In our July issue, we detail the efforts of New Jersey’s largest brokerage and service firms to support diversity and inclusion among their employees. This is nothing new for industry giants like CBRE, JLL and Cushman & Wakefield, but it’s become increasingly clear that these efforts are critical to recruitment, retention and overall employee culture. It’s why you’ll find these firms taking pains to promote and cultivate networking groups tied to gender, racial, lifestyle and other forms of diversity. That only stands to grow in our own local market and globally.
A new stock of luxury, market-rate apartments is beginning to take shape in downtown Newark, where stakeholders hope to attract the type of rental population that can create a 24-hour, seven-day neighborhood that has long eluded the central business district.
Developers say they’re encouraged by the early returns, but are preparing for the market to be tested by larger-scale projects and an influx of additional units. City officials are also preparing for what could be a dramatic uptick in interest from builders — which they will have to balance with public policy goals such as expanding affordable housing for Newark residents.
With roots that date back more than 100 years, a Parsippany-based firm that provides janitorial, security, concierge and other services has seen its business spike in recent years amid the wave of new construction and new ownership within the multifamily space.
Industrial real estate is still surging as commercial real estate’s hottest property type, and that’s no more evident than right here in New Jersey, providing a chance to showcase the innovation and creativity that’s taking place in the industry.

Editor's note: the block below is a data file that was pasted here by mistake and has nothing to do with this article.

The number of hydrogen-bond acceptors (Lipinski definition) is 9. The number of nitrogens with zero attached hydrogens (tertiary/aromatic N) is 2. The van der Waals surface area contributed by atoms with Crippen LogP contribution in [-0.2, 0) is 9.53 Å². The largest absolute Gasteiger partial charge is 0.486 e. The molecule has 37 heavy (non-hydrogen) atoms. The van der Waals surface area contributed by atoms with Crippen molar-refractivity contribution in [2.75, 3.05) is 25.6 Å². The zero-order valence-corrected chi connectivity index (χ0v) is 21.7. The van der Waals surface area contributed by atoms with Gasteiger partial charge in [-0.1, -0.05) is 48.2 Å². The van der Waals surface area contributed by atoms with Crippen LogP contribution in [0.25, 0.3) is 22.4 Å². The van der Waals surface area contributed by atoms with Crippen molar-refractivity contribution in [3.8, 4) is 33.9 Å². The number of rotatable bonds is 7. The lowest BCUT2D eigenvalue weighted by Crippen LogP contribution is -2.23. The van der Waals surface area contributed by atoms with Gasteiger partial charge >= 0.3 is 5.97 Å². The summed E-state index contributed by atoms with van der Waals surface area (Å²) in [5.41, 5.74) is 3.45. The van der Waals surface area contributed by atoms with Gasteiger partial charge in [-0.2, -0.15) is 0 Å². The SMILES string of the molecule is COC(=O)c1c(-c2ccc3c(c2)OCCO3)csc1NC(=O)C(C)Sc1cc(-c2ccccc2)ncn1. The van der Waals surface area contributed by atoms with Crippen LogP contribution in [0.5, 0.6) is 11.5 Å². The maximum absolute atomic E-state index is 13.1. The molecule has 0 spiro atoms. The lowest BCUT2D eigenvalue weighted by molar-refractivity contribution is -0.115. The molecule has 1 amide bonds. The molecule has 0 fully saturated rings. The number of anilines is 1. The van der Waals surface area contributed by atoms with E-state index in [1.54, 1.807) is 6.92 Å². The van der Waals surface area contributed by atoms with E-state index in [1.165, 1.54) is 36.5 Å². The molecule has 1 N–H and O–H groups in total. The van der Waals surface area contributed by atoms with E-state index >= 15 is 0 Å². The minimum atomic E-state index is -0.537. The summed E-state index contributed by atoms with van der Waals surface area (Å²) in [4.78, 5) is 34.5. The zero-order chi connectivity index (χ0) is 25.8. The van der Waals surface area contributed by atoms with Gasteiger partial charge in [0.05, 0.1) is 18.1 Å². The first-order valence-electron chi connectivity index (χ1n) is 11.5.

Newark’s dedicated blue-chip employers and anchor institutions have virtually all expanded or made commitments to grow, leading to billions of dollars’ worth of new commercial development. It’s a major reason why developers believe the time is right to, once and for all, bring new market-rate apartments to Newark’s central business district.
The convenience was hard to beat at Denholtz Properties’ longtime headquarters in Matawan, a three-story office building that sits directly off the Garden State Parkway. But the firm’s new office in Red Bank has much more to offer.
Since 2015, more than 280 towns in New Jersey have signed settlement agreements for their affordable housing obligations, while a judge has determined the statewide need to be about 155,000 units and experts project that about 50,000 of those will be created by 2025. Frankly, the court process is way too far down the road to try and move it back to the Council on Affordable Housing or another state agency. But that is not to say there are not some issues worth discussing as we move forward.
Red Bank is now embracing redevelopment and smart growth concepts more than it has in recent memory, insiders say, as evidenced by the growing list of projects that are now under construction or in its pipeline. That embrace is a long time coming for developers that have seen all the community has to offer — from its popular downtown to the Navesink River waterfront, along with a rich cultural scene and an affluent population.
Legislation was enacted last November that requires NJ Transit to establish an office of real estate economic development and transit-oriented development to assess all its properties and annually recommend how best to increase NJT’s non-fare revenues. The goal is to enable NJT to have more funds to invest in its operations, maintenance and capital projects in order to improve performance for bus, rail and light rail passengers.
As you’ll read in this month’s cover story, local leaders in Red Bank are increasingly open to the idea of redevelopment and smart growth in their community. The 2.2-square-mile borough has long held the cachet of towns such as Montclair and Morristown, but new mixed-use projects have been few and far between.